Bill Ferriter knew his sixth-grade language arts and social studies students spent time online outside of class, surfing the Web and instant messaging. So when he discovered he could engage his kids online in a collaborative, multimedia slide show called a VoiceThread, he decided to see if he could use it to, as he puts it, “steal some of their online minutes.”

The answer was a resounding yes,” says the teacher at Salem Middle School, in Salem, North Carolina.

Voicethread featured in Edutopia. Great review of the wonderful tool.

Part 2 of Adventures with Voicethread

I finally got my Primary 6 pupils to record a Voicethread! It was the same oral practice the other time but this time without my voice. Most pupils were shy and reluctant to try, probably they were not comfortable hearing their own voices (In fact I am not that comfortable too!).

“At last, not Mr Kwan’s voice!”

After much coaxing and assurance, I managed to get 4 pupils, 3 boys and 1 girl to record their picture descriptions. As a matter of fact, I had given the class the picture and instructed everyone to write a script over the weekend. Hence everyone should come prepared. Although the pupils still stumbled here and there, they did pretty well as novices. I am proud of them.

Maybe I should briefly introduce the gadgets I am using. I am using the Asus Eee PC 701 (I hope I can do an educator’s review on this baby soon) and a Logitech Premium Stereo Headset. I did the recording in the classroom, with some effort in keeping the class quiet. I would say the quality of recording is decent.

And the adventure continues…

I am still in the process of planning my next Voicethread project. I might continue to beef up this oral practice idea or go on with another, for example a learning journey I thought of previously.

I am also considering making digital storytelling a project-based assignment for my Primary 5 class. Hopefully they will be more motivated to learn and speak mandarin with this cool tool.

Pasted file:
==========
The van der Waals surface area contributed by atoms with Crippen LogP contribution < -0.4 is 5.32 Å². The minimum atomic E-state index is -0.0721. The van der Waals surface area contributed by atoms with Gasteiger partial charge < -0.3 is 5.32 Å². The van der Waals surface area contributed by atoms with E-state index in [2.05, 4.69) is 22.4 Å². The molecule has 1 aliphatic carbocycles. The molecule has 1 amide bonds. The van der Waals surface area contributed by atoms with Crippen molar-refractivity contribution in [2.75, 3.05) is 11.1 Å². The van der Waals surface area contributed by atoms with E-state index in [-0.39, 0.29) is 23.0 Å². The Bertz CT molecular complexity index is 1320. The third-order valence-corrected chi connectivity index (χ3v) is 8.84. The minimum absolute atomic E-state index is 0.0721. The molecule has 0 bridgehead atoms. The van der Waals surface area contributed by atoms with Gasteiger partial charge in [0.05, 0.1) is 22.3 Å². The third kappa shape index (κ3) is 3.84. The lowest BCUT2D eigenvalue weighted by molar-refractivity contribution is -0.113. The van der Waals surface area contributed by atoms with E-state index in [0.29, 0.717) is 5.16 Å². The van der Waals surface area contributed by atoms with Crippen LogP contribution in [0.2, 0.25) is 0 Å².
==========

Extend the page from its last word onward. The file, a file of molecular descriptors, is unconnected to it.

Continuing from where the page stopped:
Perhaps another ambitious project could be a collaboration between my school’s partner school in China, Bibo Experimental Primary School in Suzhou on the topic of Beijing Olympics! How exciting!

Adventures with Voicethread

Voicethread is a interesting tool I discovered from fellow edubloggers late last year. I have been playing around with it since then, but yet to produce anything constructive for classroom teaching.

Last month, I created my first decent Voicethread by putting up some photos of my cruise trip and adding some short narrations (in mandarin). I decided to embed it in my classroom blog and show it to my class. The response was lukewarm probably because the photos and narrations did not really interest them.

My next attempt was a creation of ‘The Match Girl’. I inserted relevant pictures of the story and recorded some personal reflections. I showed it to my pupils and they seemed to like it this time round. However I discovered that was because they felt I sounded funny (it was supposed to be sad!).

My third attempt was ‘What is learning?’ , which was inspired by a passage I taught. Once again, my pupils’ response was lukewarm, probably because they wanted themselves to be heard instead! (In fact that is what Voicethread is for!)

Hence the first pitfall – as much as I want my pupils to record narrations and comments, most of them do not have headsets, microphones or webcams at home. The school has some, however most pupils know very little on proper usage of these equipment, which will mean extra time and effort need to be spent on training the children on fundamentals of voice recording.

Moreover, the microphones in school have poor noise cancelling features, hence in a lab setting, it’s almost impossible to do audible voice recording when everyone starts to speak! It’s a pity my school does not have one of those good old listening comprehension labs I used to have in my primary school days.

The next pitfall – Voicethread is unable to accept Chinese characters in text comments. I wish the team will resolve this issue soon so that pupils can drop text comments in Chinese. I am sure Chinese language teachers will rejoice when that happens.

My next Voicethread project is to use it as a tool for oral skills training, which is essentially practice for the picture conversation section in the oral examinations. I will insert pictures and record some good examples of picture description narrated by pupils themselves. I will then embed it in my classroom blog and use it to teach in class.

Future plans also include Learning Journey Voicethreads (The whole school population just had one!). Future of Voicethread certainly looks very promising.

I hope my adventures with Voicethread will get more exciting in the future!

A couple of excellent links: Voicethread 4 Education wiki and Voicethread examples.